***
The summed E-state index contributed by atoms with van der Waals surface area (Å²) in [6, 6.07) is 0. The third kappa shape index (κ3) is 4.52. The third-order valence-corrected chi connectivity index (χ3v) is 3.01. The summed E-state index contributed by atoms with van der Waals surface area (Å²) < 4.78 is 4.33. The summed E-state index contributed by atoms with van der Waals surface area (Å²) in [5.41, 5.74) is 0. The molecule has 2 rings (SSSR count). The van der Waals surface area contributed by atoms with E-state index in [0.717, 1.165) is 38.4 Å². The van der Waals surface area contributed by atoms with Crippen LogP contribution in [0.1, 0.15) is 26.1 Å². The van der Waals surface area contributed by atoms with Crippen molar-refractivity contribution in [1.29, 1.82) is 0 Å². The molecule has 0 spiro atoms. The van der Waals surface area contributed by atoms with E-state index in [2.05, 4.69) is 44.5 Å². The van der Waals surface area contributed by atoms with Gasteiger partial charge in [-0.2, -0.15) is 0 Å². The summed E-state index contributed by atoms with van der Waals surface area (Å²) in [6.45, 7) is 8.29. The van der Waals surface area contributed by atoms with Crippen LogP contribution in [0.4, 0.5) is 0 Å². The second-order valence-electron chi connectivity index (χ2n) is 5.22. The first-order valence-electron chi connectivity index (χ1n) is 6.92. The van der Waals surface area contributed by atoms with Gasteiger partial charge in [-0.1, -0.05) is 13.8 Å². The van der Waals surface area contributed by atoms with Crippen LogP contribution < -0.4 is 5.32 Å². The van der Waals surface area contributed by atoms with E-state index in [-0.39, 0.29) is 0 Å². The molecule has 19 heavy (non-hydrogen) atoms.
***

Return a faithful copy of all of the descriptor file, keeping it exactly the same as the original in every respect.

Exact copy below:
The summed E-state index contributed by atoms with van der Waals surface area (Å²) in [6, 6.07) is 0. The third kappa shape index (κ3) is 4.52. The third-order valence-corrected chi connectivity index (χ3v) is 3.01. The summed E-state index contributed by atoms with van der Waals surface area (Å²) < 4.78 is 4.33. The summed E-state index contributed by atoms with van der Waals surface area (Å²) in [5.41, 5.74) is 0. The molecule has 2 rings (SSSR count). The van der Waals surface area contributed by atoms with E-state index in [0.717, 1.165) is 38.4 Å². The van der Waals surface area contributed by atoms with Crippen LogP contribution in [0.1, 0.15) is 26.1 Å². The van der Waals surface area contributed by atoms with Crippen molar-refractivity contribution in [1.29, 1.82) is 0 Å². The molecule has 0 spiro atoms. The van der Waals surface area contributed by atoms with E-state index in [2.05, 4.69) is 44.5 Å². The van der Waals surface area contributed by atoms with Gasteiger partial charge in [-0.2, -0.15) is 0 Å². The summed E-state index contributed by atoms with van der Waals surface area (Å²) in [6.45, 7) is 8.29. The van der Waals surface area contributed by atoms with Crippen LogP contribution in [0.4, 0.5) is 0 Å². The second-order valence-electron chi connectivity index (χ2n) is 5.22. The first-order valence-electron chi connectivity index (χ1n) is 6.92. The van der Waals surface area contributed by atoms with Gasteiger partial charge in [-0.1, -0.05) is 13.8 Å². The van der Waals surface area contributed by atoms with Crippen LogP contribution < -0.4 is 5.32 Å². The van der Waals surface area contributed by atoms with E-state index in [-0.39, 0.29) is 0 Å². The molecule has 19 heavy (non-hydrogen) atoms.